The Hawaiian Islands emerged from the ocean fuming and angry, but nature turned gracious and cloaked the steaming volcanic rock with a mantle of splendor.
Forests sprouted palms of extraordinary size and shape, along with yucca-like silver swords and an explosion of vivid blossoms. Birds were so prolific that early accounts recall their sweet and ceaseless chatter. Fat monk seals perfected beach lazing long before tourists arrived.
The archipelago, more removed from continents than any other, remained lost in perfect isolation for centuries. But that changed once paradise was discovered, first by Polynesians 1,800 years ago, then by Europeans more than two centuries ago. Today, Hawaii -- the real Hawaii -- is disappearing, its natural and wild character eroding bit by bit each year.
Increased tourism, military activity and global trade opened the door to opportunistic invaders -- foreign plants and animals -- long held at bay by the broad Pacific. The alien species are turning Hawaii's environment upside down.
Legions of tiny frogs fan out across the islands and produce an ear-splitting screech that irritates visitors. A jungle tree from South America threatens to envelop Hawaii's forests in a darkness that snuffs out wildlife beneath its canopy. Off Waikiki, algae coat coral reefs in red goo.
Native flora and fauna are being devoured by wild pigs and rats, overrun by weeds and starved because pollinating insects and birds are no longer present to spread the seeds of life.
But Hawaiians are not just standing by idly, waiting for the next exotic snake or house plant to push on to their shores.
Alarmed at the threat to Hawaii's tourism, agriculture and ambience, scientists, government officials and everyday Hawaiians -- from schoolchildren to hoteliers -- are waging a multi-front war to save native plants and animals.
One Indiana Jones-style "human pollinator" has even gained minor cult status, traipsing from one island to the next -- where he climbs trees and rappels down cliffs to dispense pollen once spread by birds and bees.
The fight will not be easy.
The Aloha State has bid farewell to more species than any other. It has lost 80% of its bird species -- a greater proportion than on all the continents -- to Polynesian hunters, egg-snatching rodents and avian malaria borne by nonnative mosquitoes among other killers. One-third of the plants that were here when Capt. James Cook arrived in 1778 are gone. The federal government has identified 317 endangered species in Hawaii; California is second with 296, most of those imperiled by habitat loss.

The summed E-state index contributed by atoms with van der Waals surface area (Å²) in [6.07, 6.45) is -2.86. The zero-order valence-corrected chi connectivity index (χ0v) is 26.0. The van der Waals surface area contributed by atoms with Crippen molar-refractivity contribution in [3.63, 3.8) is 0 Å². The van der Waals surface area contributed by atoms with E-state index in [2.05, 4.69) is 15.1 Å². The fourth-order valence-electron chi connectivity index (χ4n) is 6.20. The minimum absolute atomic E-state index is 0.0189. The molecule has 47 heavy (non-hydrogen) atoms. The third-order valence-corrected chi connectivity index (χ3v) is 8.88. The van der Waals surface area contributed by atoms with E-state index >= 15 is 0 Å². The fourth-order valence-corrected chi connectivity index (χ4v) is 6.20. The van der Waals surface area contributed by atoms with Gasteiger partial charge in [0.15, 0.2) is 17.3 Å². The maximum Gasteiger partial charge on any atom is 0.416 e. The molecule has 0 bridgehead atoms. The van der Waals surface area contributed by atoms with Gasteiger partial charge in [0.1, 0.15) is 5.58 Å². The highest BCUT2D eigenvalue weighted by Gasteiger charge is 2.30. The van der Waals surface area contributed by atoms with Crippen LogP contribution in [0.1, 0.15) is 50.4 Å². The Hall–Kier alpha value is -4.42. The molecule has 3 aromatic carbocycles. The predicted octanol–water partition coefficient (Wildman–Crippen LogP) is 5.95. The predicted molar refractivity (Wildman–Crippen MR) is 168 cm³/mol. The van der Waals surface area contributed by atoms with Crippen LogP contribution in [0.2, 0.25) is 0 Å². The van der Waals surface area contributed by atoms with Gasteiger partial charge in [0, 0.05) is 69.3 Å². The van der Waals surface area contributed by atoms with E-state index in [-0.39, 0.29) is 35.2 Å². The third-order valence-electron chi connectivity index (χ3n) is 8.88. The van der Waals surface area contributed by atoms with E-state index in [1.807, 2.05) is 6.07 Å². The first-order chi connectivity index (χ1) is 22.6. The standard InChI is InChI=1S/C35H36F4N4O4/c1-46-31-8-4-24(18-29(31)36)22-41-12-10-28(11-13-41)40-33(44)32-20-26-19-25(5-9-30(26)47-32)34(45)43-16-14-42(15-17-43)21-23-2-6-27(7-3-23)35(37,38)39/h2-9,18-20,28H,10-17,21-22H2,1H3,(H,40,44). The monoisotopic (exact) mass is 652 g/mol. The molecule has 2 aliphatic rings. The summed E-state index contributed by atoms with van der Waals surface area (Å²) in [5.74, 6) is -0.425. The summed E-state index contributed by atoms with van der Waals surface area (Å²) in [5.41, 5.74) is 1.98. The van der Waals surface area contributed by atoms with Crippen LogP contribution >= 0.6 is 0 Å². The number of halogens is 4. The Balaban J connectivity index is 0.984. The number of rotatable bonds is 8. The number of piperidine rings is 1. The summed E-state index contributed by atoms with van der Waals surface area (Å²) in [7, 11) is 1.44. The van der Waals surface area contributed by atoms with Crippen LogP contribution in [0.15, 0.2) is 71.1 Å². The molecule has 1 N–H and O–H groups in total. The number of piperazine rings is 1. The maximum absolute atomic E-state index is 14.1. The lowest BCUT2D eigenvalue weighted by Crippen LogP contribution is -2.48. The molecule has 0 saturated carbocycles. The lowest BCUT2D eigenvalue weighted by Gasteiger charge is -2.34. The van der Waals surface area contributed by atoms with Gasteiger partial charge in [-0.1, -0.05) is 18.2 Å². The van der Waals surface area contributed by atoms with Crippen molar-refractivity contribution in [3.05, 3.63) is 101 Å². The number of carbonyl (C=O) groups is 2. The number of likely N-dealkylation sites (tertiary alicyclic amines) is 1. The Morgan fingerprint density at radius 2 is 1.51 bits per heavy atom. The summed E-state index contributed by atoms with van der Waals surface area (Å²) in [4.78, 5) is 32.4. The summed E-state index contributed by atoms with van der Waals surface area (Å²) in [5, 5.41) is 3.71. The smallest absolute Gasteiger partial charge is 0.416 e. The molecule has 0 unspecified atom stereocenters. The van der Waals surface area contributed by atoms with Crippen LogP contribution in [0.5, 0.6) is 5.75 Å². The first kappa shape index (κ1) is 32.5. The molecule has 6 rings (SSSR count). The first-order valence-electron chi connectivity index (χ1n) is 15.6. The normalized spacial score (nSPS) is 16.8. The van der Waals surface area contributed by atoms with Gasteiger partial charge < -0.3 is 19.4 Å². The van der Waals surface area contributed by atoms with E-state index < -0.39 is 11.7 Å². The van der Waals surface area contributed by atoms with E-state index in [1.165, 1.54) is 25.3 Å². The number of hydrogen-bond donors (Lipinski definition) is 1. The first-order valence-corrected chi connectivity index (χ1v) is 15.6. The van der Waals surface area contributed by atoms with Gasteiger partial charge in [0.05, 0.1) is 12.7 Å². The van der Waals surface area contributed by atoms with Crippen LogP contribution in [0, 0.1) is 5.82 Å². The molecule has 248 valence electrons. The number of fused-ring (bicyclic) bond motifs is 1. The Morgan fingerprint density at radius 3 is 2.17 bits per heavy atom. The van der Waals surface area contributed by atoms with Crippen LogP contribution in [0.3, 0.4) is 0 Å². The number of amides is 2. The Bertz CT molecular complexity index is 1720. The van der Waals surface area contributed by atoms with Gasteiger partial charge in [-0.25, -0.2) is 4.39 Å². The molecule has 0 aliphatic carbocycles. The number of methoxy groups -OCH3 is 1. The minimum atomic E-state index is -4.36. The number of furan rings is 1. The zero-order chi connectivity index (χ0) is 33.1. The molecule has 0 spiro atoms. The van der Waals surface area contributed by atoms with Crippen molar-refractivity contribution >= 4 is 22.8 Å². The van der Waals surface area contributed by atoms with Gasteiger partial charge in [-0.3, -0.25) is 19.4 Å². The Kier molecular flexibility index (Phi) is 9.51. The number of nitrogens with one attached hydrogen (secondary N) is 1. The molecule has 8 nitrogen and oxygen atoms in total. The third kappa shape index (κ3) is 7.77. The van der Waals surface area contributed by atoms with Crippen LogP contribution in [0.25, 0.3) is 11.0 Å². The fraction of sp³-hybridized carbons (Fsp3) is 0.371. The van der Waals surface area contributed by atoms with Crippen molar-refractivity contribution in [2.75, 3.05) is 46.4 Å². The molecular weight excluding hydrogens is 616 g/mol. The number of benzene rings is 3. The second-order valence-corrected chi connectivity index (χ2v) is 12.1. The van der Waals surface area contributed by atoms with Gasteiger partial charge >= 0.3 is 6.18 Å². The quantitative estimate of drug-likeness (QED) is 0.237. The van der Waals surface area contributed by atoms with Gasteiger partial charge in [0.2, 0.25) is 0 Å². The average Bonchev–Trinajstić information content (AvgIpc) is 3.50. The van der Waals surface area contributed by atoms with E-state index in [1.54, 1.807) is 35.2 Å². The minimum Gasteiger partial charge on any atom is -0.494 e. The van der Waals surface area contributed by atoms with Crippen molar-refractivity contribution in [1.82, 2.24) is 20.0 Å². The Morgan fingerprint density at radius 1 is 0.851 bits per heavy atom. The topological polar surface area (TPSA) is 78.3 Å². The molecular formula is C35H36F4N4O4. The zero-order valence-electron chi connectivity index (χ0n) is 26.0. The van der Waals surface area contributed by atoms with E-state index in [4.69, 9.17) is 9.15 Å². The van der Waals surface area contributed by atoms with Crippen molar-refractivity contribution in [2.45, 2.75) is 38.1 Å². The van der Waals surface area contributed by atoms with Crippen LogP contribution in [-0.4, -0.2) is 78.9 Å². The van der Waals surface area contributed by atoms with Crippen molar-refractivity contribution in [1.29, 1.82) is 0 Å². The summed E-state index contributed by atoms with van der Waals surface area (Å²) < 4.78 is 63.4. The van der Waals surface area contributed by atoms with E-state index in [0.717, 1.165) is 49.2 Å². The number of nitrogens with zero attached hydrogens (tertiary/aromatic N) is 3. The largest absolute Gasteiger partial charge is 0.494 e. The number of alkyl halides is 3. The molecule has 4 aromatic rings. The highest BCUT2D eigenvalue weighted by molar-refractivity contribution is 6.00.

Before humans reached Hawaii, a new species established itself on the islands every 70,000 years. Today, about 20 new species arrive annually, according to state wildlife officials.
The invaders reach the islands aboard potted plants and airplanes. They come in the mail and in the cargo holds of ships, in lumber and on the soles of shoes.
"It's the same story practically everywhere on islands around the world," said Warren Wagner, curator of Pacific botany at the Smithsonian Institution. "It's part of the homogenization of the planet.... Every unique place in the wild is starting to look like each other."
Most people, even many Hawaiians, cannot recognize the transformation. It happens away from resorts, beaches and golf courses. Even where tourists get off the beaten path in search of natural Hawaii -- such as Maui's road to Hana or the Hamakua Coast of the Big Island, as the locals refer to the island of Hawaii -- they are being cheated.
Everyone thinks Hawaii "looks really pretty and natural but ... it's all ecological kitsch," said Fred Kraus, a zoologist at the Bishop Museum in Honolulu. "It's the aesthetic equivalent of a painted velvet image of Elvis Presley."
More than beauty is at stake.
Nonnative termites are causing $150 million in damage a year. About 100 types of mosquitoes have reached Hawaii aboard airplanes, leading to reports of dengue fever, a virus that causes severe flu-like symptoms. Agricultural pests from distant shores cost Hawaii an estimated $300 million in lost revenues because of export restrictions, the government estimates.
Yet scientists, government officials and others are responding aggressively to the challenge. Their solutions range from the conventional to the unorthodox:
* On Maui, tree huggers are turning into tree killers. Saws and herbicide are standard issue on Sierra Club day hikes that have become search-and-destroy missions for miconia, a towering tree nicknamed "cancer of the jungle." Miconia was brought here so its broad, purple leaves could adorn yards, but its canopy is so dense that it blots out the sun, killing other plants on the forest floor. Helicopter "spraycon" missions take out the densest stands.
"Every botanist I've met in Hawaii is more interested in killing plants than preserving them," said Mindy Wilkinson, invasive species coordinator with the Hawaii Department of Land and Natural Resources.
* Scientists and sharpshooters work hand in glove to blast wild goat herds that eat rare plants and erode slopes, giving invasive species a foothold. On the Big Island, scientists capture a single wild goat, affix a homing beacon and turn the animal loose. When the "Judas goat" rejoins the herd, helicopters ferry sharpshooters to canyons and shoot animals whose location has been betrayed.
* Schoolchildren are recruited as anti-ant agents on the Big Island. Dan "the ant man" Gruner, a University of Hawaii graduate student, assigns 500 schoolchildren to find ants. No social insects are native to Hawaii. The children leave peanut butter-coated chopsticks outside and report ant colonies to authorities, who poison the pests.
If Hawaii ever adopted Amber alerts, they might be used to locate snakes. Reptiles are not native to the islands, and are particularly loathed by Hawaiians, in part because they pose a mortal threat to birds.
It is a crime to own a snake here, although 13 sightings were reported last year and three snakes were confiscated, including a python stuffed into an airport collection box. Inspectors use beagles to sniff the landing gear of some arriving planes, so wary are they of snakes.